“I want to use the piano as a stepping stone!” - George Gerswhin.
“A song without music is a lot like H2 without the O” — Ira Gershwin
George Gershwin wrote most of his vocal and theatrical works, including more than a dozen Broadway shows and several films in collaboration with his elder brother, lyricist Ira Gershwin. George’s musical compositions have been used in numerous films and on television, and many became jazz standards recorded in numerous variations. Countless singers and musicians have recorded their songs.
Marvin says that he can put his finger on some elements that contributed to George Gershwin’s musical personality, but genius remains a mystery:
“I think he came at a time when the whole jazz world was really popping with a lot of great composers. He was able to do “a fusion,” mixing a song‐plugging style with symphonic composition and blending jazz rhythms into the classics. He had this uncanny ability to fuse the things he knew were part and parcel of of the age with a kind of classical knowledge.
I think Gershwin was this kind of dynamo; when I look at how much he did, how much he wrote, it boggles the mind how he did it. The difference is he wrote whether he was hired to or not. Most composers write because they’re hired to write. He just kept going. He was a force of nature, I think the analogy to Mozart is the closest you can get — the unbelievable passion to keep writing.
One of the reasons I do Pops concerts is because of George Gershwin. Right after ‘A Chorus Line,’ an agent said, ‘I think you should do symphonic concerts with your music.’ I didn’t know. Then he told me Gershwin did them. I thought, if it’s good enough for Gershwin, it’s good enough for me – Marvin Hamlisch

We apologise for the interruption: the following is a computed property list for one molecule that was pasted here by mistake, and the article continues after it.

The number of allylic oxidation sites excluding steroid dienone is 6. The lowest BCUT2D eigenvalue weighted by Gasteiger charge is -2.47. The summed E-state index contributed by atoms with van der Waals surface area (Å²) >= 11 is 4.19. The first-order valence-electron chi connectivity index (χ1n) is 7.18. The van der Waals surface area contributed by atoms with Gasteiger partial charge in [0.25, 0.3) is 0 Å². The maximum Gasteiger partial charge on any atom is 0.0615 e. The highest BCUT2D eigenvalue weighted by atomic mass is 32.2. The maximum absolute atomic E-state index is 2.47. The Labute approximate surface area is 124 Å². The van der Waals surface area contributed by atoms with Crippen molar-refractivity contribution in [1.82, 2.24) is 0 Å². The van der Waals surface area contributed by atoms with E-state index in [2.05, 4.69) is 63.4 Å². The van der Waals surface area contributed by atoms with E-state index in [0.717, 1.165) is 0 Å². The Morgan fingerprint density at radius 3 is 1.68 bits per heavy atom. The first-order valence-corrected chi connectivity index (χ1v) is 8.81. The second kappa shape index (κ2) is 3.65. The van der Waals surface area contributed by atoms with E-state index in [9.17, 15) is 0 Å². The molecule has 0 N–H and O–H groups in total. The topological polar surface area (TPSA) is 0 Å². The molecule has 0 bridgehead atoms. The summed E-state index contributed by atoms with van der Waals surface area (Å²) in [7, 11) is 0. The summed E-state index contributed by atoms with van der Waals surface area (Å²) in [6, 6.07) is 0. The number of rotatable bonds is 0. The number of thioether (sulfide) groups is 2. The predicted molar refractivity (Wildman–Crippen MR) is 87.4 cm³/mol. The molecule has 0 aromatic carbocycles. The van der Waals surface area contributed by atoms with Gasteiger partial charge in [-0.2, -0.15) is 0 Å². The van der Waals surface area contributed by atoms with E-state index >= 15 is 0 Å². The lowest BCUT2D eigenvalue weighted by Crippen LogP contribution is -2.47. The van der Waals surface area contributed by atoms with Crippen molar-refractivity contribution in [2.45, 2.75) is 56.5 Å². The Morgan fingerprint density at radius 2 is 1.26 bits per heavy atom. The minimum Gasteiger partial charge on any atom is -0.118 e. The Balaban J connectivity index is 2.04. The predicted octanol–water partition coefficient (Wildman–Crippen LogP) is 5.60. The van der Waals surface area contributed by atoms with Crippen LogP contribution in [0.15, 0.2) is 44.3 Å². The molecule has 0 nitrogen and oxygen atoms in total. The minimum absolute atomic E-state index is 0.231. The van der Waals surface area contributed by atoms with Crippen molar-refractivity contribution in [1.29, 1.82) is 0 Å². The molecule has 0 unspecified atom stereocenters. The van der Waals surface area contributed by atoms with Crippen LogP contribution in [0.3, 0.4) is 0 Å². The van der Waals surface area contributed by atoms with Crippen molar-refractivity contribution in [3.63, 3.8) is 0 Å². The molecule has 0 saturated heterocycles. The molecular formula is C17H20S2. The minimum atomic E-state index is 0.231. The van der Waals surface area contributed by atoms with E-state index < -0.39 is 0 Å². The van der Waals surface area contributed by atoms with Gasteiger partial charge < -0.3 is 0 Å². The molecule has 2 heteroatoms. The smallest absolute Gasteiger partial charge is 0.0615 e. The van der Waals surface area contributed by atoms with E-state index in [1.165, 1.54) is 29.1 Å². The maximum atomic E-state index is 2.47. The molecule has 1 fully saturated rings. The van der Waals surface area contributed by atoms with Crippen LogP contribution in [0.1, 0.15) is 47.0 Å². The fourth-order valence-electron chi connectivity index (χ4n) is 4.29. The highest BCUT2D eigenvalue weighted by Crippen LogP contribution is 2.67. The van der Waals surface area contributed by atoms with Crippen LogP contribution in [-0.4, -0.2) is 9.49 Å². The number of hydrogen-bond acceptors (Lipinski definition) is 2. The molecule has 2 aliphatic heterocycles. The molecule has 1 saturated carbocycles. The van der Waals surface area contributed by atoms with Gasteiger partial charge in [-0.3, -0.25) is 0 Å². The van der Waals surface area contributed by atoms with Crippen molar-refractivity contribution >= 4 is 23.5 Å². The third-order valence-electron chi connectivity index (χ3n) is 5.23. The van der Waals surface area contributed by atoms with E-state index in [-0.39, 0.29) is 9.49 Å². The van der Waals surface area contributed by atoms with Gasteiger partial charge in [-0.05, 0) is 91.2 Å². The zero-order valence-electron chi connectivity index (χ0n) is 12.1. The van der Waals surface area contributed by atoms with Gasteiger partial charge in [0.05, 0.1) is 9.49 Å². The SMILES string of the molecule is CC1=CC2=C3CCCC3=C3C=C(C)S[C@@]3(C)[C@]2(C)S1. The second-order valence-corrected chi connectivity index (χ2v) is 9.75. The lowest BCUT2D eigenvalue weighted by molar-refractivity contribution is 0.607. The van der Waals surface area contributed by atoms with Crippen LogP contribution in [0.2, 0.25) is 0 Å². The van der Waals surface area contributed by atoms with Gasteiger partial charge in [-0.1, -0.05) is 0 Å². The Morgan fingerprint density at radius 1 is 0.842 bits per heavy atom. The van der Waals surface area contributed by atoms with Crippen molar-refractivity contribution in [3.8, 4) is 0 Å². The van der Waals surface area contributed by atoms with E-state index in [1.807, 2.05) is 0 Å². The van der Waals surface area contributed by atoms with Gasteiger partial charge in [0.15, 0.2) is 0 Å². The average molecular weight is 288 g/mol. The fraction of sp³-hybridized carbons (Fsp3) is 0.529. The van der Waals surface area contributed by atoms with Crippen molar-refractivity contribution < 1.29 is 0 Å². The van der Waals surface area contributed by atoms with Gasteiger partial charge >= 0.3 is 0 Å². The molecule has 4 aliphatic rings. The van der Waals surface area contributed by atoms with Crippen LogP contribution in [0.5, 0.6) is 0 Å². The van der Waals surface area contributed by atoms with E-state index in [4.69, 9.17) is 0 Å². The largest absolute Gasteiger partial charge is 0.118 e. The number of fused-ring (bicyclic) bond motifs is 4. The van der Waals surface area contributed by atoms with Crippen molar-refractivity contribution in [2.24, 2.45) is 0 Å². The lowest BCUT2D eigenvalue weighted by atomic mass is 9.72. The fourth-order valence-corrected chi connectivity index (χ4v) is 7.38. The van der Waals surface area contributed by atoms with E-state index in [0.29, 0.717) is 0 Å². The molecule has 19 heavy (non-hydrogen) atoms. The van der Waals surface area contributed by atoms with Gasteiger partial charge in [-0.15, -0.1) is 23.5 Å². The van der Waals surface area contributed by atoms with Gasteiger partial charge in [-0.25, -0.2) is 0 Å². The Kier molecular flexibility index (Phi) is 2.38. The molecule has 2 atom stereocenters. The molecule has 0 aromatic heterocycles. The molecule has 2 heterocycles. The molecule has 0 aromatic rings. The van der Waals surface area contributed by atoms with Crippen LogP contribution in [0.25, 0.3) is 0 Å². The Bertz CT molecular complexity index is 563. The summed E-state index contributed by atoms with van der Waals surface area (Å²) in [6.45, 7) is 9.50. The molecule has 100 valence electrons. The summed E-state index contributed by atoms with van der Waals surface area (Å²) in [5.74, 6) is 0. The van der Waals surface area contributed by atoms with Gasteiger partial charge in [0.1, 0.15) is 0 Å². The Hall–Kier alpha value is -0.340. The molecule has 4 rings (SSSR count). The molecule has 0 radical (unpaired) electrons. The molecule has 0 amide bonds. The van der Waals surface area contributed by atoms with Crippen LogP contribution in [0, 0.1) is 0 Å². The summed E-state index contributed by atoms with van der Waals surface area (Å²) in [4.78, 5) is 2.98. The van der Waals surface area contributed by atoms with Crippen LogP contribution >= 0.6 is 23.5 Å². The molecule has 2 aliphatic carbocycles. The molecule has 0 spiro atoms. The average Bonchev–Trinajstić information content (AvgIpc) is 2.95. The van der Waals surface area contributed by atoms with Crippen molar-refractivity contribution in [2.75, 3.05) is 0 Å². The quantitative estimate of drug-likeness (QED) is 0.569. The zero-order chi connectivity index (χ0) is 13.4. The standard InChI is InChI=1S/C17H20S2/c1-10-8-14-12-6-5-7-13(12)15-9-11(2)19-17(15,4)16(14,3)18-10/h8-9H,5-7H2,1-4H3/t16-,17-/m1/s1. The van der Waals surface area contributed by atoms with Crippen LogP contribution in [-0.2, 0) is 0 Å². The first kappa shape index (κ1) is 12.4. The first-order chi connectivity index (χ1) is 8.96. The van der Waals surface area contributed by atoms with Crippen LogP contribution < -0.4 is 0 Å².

FASCINATING RHYTHM — Sung by Mel Torme’:
Ira was born Israel Gershowitz in New York City in 1896 and George was born in Brooklyn in 1898. Their father Morris (Moishe) and Mother Rose were from Odessa, Ukraine of Jewish descent. Their last Name Gershowitz was changed to Gershvin well before they rose to fame (it was not spelled “Gershwin” until later).
By 1916 George began composing and “plugging” in Tin Pan Alley. (Song pluggers” were pianists and singers who made their living demonstrating songs to promote sales of sheet music. Most music stores had song pluggers on staff. Other pluggers were employed by the publishers to travel and familiarize the public with their new publications. Among the ranks of song pluggers was George Gershwin)
By 1921 Ira became involved in the music business. Alex Aarons signed Ira to write the music for his next show, Two Little Girls in Blue (written under the pseudonym “Arthur Francis”), ultimately produced by Abraham Erlanger, with co‐composers Vincent Youmans and Paul Lannin. Gershwin’s lyrics were well received, and allowed him to successfully enter the theatre world with just one show
It was not until 1924 that Ira and George Gershwin teamed up to write the music for their first Broadway hit Lady, Be Good!. Once the brothers joined together, their combined talents became one of the most influential forces in the history of American Musical Theatre. “When the Gershwins teamed up to write songs for Lady, Be Good, the American musical found its native idiom” (Philip Furia)
“Summertime” is an aria composed by George Gershwin for the 1935 opera Porgy and Bess. The lyrics are by DuBose Heyward and Ira Gershwin. The song soon became a popular and much recorded jazz standard, described as “without doubt… one of the finest songs the composer ever wrote.…Gershwin’s highly evocative writing brilliantly mixes elements of jazz and the song styles of African‐Americans in the southeast United States from the early twentieth century.”